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10.12.2014 13:51    Comments: 0    Categories: Weekly Parashah      Tags: torah shabbat parashat vayeshev  

“Jacob sought to dwell in tranquillity.”

The principle that “our ancestors’ deeds presage our own” is not just addressed to the

individual, prodding him to ask, “When shall my own deeds equal those of my ancestors,

Abraham, Isaac and Jacob?” Rather, and perhaps chiefly, they are addressed to the whole

Jewish People down through the generations. As Ramban wrote (Genesis 12:6):

“I shall set forth a general rule for you to apply regarding all the upcoming sections of

the Torah dealing with Abraham, Isaac and Jacob. I have in mind a profound principle which

our sages concisely summarized as: Whatever happens to the patriarchs holds a sign for their

descendants... All the [events of their lives] serve to teach about the future.”

Through their lives, Abraham, Isaac and Jacob represent the pattern of Jewish history.

This matter can be explained in various ways. One of them is that Abraham parallels the

Jewish People in the Egyptian exodus. Both Abraham and the Israelites go down to Egypt

due to a famine. In both cases, Pharaoh gets control over them, and only after G-d besets

Pharaoh with severe plagues does he send them out of Egypt. Both Abraham and the

Israelites leave Egypt with great wealth.

Isaac, by contrast, who all his life never left the Land, represents the Israelites’ life in

the Land during the First Temple period. Both Isaac and the Israelites were in a constant

confrontation with the Philistines.

As for Jacob, last of the patriarchs, he parallels the last chapter in Jewish history,

stretching from the Second Temple period until the future redemption. As S’forno wrote in

his introduction to Genesis:

“The events of the First Temple period resembled those of Isaac’s life. Isaac built one

solitary altar. The Second Temple, our exile and the future redemption, during which time a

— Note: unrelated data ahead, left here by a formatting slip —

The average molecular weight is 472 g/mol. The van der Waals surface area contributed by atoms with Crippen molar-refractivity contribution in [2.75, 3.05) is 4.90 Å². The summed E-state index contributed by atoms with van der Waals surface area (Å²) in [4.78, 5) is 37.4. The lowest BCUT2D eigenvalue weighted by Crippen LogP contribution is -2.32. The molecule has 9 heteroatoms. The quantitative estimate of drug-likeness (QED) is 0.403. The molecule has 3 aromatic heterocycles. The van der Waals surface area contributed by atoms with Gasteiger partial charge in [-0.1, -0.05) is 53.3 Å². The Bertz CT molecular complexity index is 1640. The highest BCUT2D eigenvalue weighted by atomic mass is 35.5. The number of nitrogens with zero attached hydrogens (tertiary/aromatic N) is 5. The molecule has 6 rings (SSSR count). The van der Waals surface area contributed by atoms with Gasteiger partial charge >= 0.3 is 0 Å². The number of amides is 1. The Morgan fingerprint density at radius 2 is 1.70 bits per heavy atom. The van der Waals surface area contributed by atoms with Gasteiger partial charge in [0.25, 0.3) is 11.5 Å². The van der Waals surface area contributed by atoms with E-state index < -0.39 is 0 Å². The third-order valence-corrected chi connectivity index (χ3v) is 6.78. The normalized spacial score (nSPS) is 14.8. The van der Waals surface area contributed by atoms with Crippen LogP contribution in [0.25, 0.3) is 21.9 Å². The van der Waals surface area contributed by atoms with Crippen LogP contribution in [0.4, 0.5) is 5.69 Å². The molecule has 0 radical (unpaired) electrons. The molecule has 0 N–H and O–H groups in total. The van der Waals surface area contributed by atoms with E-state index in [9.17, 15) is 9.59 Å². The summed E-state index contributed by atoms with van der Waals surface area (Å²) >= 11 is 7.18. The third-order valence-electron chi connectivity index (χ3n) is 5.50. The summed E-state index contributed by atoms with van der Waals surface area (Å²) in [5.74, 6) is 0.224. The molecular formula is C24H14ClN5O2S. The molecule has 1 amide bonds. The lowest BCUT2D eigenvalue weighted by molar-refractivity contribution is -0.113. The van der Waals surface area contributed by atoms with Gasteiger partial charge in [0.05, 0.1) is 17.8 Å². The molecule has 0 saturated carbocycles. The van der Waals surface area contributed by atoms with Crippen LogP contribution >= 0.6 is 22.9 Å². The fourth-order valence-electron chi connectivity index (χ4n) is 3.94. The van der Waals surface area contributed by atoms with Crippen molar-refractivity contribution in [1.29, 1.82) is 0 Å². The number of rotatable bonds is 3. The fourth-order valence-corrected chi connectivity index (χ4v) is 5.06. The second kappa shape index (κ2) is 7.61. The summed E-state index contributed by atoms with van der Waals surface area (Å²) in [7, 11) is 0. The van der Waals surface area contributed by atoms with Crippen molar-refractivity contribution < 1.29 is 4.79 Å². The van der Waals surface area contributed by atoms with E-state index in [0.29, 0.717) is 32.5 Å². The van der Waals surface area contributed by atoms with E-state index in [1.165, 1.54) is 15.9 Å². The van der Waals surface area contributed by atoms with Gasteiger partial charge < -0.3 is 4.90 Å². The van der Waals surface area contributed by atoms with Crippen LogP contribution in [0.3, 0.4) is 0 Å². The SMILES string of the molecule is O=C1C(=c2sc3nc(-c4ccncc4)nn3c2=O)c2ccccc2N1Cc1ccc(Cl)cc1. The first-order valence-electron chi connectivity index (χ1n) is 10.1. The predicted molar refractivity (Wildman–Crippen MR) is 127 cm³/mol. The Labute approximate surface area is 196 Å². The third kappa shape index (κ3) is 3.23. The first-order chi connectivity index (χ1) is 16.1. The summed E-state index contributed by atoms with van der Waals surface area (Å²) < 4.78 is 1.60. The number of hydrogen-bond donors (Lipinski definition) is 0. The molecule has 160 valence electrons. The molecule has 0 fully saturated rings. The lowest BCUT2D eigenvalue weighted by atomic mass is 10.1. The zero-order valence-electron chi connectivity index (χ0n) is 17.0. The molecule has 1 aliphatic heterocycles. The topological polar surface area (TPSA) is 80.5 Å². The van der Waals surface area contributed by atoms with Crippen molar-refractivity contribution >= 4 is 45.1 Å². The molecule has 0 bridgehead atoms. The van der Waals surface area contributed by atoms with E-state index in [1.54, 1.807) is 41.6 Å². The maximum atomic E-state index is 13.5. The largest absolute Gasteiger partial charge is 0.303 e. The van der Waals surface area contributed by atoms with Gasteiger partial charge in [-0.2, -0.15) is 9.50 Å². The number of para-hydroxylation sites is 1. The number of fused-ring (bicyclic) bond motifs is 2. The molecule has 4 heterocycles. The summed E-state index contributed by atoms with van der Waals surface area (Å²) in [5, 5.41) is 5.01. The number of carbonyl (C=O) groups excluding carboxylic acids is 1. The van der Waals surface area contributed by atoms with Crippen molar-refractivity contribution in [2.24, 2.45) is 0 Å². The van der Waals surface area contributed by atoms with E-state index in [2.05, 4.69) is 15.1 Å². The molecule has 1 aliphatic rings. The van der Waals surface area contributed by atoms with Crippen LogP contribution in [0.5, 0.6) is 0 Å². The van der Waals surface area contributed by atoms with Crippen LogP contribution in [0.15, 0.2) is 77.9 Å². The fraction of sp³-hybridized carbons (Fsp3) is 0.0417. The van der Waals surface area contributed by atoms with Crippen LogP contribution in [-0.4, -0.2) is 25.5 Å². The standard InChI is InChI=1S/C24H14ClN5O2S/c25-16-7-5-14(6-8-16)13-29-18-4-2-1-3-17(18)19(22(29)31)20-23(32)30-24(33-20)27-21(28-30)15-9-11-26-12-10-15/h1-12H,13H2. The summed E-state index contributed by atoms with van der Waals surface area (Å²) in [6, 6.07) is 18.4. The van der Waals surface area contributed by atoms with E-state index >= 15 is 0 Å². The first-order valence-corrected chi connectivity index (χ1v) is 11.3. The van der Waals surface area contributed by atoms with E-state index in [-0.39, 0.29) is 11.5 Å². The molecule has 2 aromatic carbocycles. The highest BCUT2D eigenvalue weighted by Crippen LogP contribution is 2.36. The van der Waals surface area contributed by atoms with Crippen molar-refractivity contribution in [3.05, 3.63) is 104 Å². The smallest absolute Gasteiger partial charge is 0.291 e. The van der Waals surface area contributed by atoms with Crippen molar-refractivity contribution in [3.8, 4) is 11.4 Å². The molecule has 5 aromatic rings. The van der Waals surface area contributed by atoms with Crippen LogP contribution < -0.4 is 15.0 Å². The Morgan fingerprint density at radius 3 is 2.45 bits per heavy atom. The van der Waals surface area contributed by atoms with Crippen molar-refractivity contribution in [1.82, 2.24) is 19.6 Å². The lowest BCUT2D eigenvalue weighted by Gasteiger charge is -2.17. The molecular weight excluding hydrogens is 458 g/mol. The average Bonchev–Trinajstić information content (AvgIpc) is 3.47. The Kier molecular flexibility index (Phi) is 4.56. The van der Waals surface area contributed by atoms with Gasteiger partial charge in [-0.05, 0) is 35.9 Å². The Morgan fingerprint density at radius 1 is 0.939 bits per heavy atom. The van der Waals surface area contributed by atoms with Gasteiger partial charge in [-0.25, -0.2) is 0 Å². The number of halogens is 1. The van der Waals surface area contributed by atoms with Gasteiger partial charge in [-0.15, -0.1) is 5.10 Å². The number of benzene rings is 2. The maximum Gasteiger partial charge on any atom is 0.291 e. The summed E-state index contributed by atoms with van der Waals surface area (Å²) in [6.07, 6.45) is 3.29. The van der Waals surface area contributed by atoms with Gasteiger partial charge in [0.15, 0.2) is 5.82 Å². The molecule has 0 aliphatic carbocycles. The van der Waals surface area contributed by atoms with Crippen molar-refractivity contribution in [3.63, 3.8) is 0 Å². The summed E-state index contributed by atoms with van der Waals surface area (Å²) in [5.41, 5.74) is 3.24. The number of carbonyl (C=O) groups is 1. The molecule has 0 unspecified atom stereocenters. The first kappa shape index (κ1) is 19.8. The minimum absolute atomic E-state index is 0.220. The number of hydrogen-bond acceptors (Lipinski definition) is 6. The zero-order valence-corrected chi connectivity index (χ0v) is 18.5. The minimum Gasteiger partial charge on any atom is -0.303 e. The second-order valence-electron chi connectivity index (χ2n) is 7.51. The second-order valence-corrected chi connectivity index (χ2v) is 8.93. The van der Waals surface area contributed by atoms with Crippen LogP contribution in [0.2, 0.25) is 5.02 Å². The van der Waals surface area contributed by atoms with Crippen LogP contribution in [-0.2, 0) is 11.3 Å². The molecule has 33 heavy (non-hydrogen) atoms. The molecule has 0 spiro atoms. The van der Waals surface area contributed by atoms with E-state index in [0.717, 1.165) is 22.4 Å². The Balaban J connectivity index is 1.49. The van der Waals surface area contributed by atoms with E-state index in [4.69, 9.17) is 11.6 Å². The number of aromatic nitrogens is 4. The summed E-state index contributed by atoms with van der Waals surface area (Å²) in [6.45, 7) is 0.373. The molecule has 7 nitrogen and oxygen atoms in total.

Temple was built, and will be rebuilt in the future, correspond to Jacob, who built two altars

and ultimately enjoyed contentment after suffering despair.”

According to S’forno, Jacob’s life parallels a period which includes our own time.

Therefore, even if we just ponder the general outline of his life, we will be able to learn

lessons regarding how to conduct ourselves in the reality that we face today.

Jacob, on his return to Eretz Yisrael, was armed with an explicit divine promise: “I am

with you. I will protect you wherever you go and bring you back to this soil. I will not turn

aside from you until I have fully kept this promise to you” (Genesis 28:15); “I will give to

you and to your descendants the land upon which you are lying” (28:12). Jacob believed

not one word of G-d’s promise would go unfulfilled. He therefore confidently returned, in

hopes of opening a new chapter and of living in tranquillity in the Land of his forefathers.

Things did not turn out that way, however. Jacob’s path was strewn with obstacles and

suffering. As he approached Eretz Yisrael, Esau’s angelic prince attacked him and tried to

destroy him. As Ramban wrote, “Amongst Jacob’s descendants there will be a generation

that Esau will overcome to the point of near annihilation.” Finally Jacob arrived in the Land

and he sought to live in tranquillity. Here as well, however, matters did not proceed

according to his expectations. Rather, they deteriorated from one calamity to the next, until

Jacob’s patience waned and he lashed out at his sons, “Why have you done such a terrible

thing to me?” (43:6). The Midrash comments (Bereshit Rabbah 91):

“Jacob never said anything untrue except here. G-d said: I am busy making his son

king of Egypt and he asks, ‘Why have you done such a terrible thing?’ Thus Scripture states:

‘Why do you say, O Jacob, why do you speak, O Israel: My way is hidden from the L-rd; my

judgment is passed over from my G-d’ (Isaiah 40:27).”

Rabbi Moshe Chaim Luzatto (Da’at Tevunot) therefore writes, “Here is a rule of

thumb: Whenever G-d wishes to bring something good upon a man or upon the world, He

will only bring it, in His profound, hidden wisdom, after He first causes suffering to occur.”

As an example, he quotes the Rabbinic utterance that “Eretz Yisrael is acquired through

suffering.”

We, as well, following a prolonged exile, have returned home. Prior to the Jewish

State’s establishment, we, as well, were attacked by Esau’s angelic prince, in the form of the

Nazi beast, seeking to exterminate the Jewish People. And when that people returned, broken

and battered, to their ancestral homeland, and sought, finally, to dwell in tranquillity, here as

well matters did not go as anticipated.

We, too, are beset by tragedies, and many ask, “What will be?” -- the modern version

of Jacob’s question, “Why have you done such a terrible thing?” And like then, so, too, now,

the answer seems to be, “I am busy making his son king.” We believe that G-d is restoring

His Presence to Zion, and that that restoration is occurring in hidden, marvelous ways.

Therefore, we beseech G-d three times each day, “May our eyes see Your return to Zion,”

and our lips express the pray that that return should occur “mercifully.”

 
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